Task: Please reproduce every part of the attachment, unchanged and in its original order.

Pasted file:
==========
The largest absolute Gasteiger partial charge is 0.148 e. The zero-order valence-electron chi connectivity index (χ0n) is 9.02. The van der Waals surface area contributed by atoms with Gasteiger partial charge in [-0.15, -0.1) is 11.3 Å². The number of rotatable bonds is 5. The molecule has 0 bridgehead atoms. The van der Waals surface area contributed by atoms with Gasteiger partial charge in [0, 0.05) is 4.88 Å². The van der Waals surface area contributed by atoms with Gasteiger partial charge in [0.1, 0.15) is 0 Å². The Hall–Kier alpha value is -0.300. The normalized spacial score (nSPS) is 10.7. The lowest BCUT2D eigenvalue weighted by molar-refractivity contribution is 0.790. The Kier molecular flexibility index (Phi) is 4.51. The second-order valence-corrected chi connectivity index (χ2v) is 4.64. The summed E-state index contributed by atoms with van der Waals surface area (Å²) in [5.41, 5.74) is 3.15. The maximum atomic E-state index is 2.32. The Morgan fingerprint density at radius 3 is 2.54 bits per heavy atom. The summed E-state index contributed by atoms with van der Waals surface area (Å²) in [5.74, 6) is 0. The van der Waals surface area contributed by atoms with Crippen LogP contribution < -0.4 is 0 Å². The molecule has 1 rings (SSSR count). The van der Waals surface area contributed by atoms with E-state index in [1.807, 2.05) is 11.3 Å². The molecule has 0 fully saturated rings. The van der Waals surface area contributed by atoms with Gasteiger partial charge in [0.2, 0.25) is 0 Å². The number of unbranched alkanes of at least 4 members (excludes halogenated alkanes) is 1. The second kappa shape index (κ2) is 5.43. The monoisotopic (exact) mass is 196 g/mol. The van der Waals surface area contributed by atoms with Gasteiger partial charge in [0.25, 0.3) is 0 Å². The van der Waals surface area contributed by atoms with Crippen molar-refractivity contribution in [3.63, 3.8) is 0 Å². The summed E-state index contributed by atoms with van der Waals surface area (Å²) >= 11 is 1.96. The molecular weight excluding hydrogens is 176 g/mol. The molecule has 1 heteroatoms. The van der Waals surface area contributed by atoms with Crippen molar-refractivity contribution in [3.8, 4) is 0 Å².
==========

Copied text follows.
The largest absolute Gasteiger partial charge is 0.148 e. The zero-order valence-electron chi connectivity index (χ0n) is 9.02. The van der Waals surface area contributed by atoms with Gasteiger partial charge in [-0.15, -0.1) is 11.3 Å². The number of rotatable bonds is 5. The molecule has 0 bridgehead atoms. The van der Waals surface area contributed by atoms with Gasteiger partial charge in [0, 0.05) is 4.88 Å². The van der Waals surface area contributed by atoms with Gasteiger partial charge in [0.1, 0.15) is 0 Å². The Hall–Kier alpha value is -0.300. The normalized spacial score (nSPS) is 10.7. The lowest BCUT2D eigenvalue weighted by molar-refractivity contribution is 0.790. The Kier molecular flexibility index (Phi) is 4.51. The second-order valence-corrected chi connectivity index (χ2v) is 4.64. The summed E-state index contributed by atoms with van der Waals surface area (Å²) in [5.41, 5.74) is 3.15. The maximum atomic E-state index is 2.32. The Morgan fingerprint density at radius 3 is 2.54 bits per heavy atom. The summed E-state index contributed by atoms with van der Waals surface area (Å²) in [5.74, 6) is 0. The van der Waals surface area contributed by atoms with Crippen LogP contribution < -0.4 is 0 Å². The molecule has 1 rings (SSSR count). The van der Waals surface area contributed by atoms with E-state index in [1.807, 2.05) is 11.3 Å². The molecule has 0 fully saturated rings. The van der Waals surface area contributed by atoms with Gasteiger partial charge in [0.2, 0.25) is 0 Å². The number of unbranched alkanes of at least 4 members (excludes halogenated alkanes) is 1. The second kappa shape index (κ2) is 5.43. The monoisotopic (exact) mass is 196 g/mol. The van der Waals surface area contributed by atoms with Gasteiger partial charge in [0.25, 0.3) is 0 Å². The van der Waals surface area contributed by atoms with Crippen molar-refractivity contribution in [3.63, 3.8) is 0 Å². The summed E-state index contributed by atoms with van der Waals surface area (Å²) >= 11 is 1.96. The molecular weight excluding hydrogens is 176 g/mol. The molecule has 1 heteroatoms. The van der Waals surface area contributed by atoms with Crippen molar-refractivity contribution in [3.8, 4) is 0 Å².